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Policy must build community

By Bronwen Lloyd - posted Tuesday, 17 June 2008

The average Australian has a number of issues concerning them, one being the worry of rising interest rates and the negative impact this may have on the ability to gather personal wealth. Corresponding with this is the strain (on health, energy and relationships) of working longer hours to make more money to pay off larger debts.

Having enjoyed historically low interest rates, the average Australian has increased their level of personal debt to an all-time record high and is not in a financial position to absorb even the smallest interest rate rise.

Reduced workplace security is another concern. Increasingly, the only way workers can secure their employment is to sacrifice more of their workplace conditions than their colleagues. For many, workplace security comes only at the cost of disruption to the work-life balance, and a reduction in the quality of life.


Another concern still is a heightened awareness of potential violent attacks on what has become known as the “Australian (or Western) way of life” in this so-called “post- 9-11 world”. This perceived threat causes suspicion of certain racial and religious groups and acceptance of restrictions on civil liberties.

The themes of individualism and fear increasingly dominate the lives of many Australians, and Australia as a whole; whether it is fear of increasing debt, fear of workplace insecurity, or fear of terrorism - we are scared because, as individuals, we are beginning to feel more alone: we feel alone because of increasing fear.


It manifests itself in the developing tendency to prioritise self-interest over the good of the community. Busy city living, lack of “community” and interconnectedness, has caused people to worry that “strangers” in the community cannot be trusted or relied upon. This leaves only one alternative: each individual must have the resources to provide for their own self and family, and they must compete against others for those resources.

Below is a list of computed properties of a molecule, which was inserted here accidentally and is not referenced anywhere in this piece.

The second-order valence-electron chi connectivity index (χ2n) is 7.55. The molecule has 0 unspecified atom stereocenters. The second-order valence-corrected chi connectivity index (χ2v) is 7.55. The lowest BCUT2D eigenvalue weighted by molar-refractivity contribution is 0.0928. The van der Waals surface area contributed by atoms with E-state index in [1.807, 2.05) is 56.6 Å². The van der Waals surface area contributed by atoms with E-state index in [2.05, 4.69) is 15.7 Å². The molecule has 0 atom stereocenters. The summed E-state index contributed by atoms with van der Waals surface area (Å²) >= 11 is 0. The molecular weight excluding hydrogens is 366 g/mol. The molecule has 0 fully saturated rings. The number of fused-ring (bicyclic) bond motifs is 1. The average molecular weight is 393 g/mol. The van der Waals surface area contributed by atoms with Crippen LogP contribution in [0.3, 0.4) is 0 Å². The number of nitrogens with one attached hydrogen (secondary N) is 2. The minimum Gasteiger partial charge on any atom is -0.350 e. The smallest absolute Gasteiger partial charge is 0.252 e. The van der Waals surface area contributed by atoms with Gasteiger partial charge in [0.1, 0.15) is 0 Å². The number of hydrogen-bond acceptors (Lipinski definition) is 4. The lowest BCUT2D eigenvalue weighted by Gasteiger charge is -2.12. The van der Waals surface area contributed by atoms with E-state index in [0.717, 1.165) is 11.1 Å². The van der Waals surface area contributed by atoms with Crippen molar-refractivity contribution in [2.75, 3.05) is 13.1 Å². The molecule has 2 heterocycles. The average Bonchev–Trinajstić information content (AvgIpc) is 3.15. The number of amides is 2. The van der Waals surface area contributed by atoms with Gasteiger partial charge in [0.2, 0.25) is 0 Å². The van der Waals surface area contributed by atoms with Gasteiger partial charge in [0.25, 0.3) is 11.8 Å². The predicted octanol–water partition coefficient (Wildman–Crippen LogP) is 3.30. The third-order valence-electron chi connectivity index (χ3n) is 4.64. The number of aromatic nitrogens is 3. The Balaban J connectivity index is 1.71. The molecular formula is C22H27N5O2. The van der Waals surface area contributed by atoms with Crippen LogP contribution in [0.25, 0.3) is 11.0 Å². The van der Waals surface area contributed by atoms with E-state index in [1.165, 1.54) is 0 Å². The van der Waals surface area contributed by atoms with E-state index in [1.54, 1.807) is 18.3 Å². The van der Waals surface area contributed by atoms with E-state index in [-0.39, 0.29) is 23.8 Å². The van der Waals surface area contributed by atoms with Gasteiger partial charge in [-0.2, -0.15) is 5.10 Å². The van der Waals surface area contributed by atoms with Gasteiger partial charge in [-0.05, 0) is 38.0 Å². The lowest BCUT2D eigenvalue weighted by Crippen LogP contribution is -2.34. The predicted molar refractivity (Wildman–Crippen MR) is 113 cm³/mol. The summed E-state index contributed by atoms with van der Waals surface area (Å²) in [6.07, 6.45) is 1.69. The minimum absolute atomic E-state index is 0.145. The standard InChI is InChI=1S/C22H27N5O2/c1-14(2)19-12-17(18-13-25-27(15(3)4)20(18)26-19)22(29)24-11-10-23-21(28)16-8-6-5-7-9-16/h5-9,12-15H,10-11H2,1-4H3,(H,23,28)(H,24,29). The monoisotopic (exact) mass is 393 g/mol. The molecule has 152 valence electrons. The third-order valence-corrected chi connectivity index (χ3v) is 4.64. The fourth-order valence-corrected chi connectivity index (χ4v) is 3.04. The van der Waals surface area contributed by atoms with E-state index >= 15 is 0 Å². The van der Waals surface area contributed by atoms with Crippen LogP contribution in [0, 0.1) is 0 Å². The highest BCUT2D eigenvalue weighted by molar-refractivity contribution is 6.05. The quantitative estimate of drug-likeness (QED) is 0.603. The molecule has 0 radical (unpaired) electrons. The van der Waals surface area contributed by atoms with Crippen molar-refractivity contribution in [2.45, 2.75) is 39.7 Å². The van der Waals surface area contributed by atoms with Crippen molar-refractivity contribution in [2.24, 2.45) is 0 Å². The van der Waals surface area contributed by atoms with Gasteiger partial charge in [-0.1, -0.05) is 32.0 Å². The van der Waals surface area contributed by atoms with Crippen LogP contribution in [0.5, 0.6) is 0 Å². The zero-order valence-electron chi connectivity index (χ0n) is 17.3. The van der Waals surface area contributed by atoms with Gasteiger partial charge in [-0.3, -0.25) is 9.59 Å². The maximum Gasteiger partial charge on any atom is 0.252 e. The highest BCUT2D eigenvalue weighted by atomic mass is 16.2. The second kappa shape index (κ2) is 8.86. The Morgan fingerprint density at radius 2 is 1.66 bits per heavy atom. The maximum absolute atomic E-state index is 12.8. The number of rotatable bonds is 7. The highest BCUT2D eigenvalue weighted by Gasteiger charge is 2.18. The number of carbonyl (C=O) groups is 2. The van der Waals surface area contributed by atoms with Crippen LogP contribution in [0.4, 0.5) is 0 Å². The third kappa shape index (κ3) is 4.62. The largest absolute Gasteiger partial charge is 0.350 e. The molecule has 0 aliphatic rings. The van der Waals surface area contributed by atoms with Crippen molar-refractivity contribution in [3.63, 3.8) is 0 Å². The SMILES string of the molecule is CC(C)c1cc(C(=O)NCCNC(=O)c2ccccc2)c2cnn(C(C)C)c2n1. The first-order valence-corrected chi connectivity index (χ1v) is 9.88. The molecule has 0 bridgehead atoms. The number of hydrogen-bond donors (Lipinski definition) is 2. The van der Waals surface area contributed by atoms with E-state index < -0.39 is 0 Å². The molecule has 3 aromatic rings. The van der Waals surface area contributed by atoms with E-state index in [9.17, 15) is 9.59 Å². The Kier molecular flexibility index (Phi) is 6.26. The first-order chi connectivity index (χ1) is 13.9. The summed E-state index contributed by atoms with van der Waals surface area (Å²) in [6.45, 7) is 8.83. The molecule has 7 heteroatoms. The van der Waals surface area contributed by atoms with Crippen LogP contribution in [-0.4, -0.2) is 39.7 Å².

Corporate marketing campaigns and the privatisation of essential services capitalise on this feeling of insecurity, creating a wealth of products and services that satisfy people’s desire to “get ahead”. The consequence is a culture of consumeristic greed, ultimately resulting in a constant state of dissatisfaction, stress and financial debt.


The notions of “us versus them” and suspicion of “the other” go hand-in-hand with individualism. Fear is a powerful motivator.

What might happen if the individual is unable to protect and provide for themself or their family, either because of rising interest rates, poor working conditions or because of violent attacks on one’s lifestyle?


When people are fearful they become irrational. Fearful people are also likely to justify harsh measures in proportion to the seriousness of a perceived threat. Fear and suspicion lead to a cycle of social division, the reinforcement of individualism, and the rejection of diversity.


The opposite of fear and individualism is community. Community is built on commonality and diversity. A profound respect for diversity and the desire for increased diversity are necessary for the building of community. The myth that people who are “different” are a threat to the individual is helping lead to increasing individualism, and making people more scared. Communities are diverse: fear of diversity leads to fear of community.

Policy solutions that focus on micro-economic management, workplace stability or counter-terrorism methods are essential. But they are a treatment of symptoms, not of the underlying illness. Deeper action is needed.

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About the Author

Bronwen Lloyd is a Family Lawyer in Brisbane, in the process of completing her Masters in Law, Majoring in Public Law.

Creative Commons LicenseThis work is licensed under a Creative Commons License.

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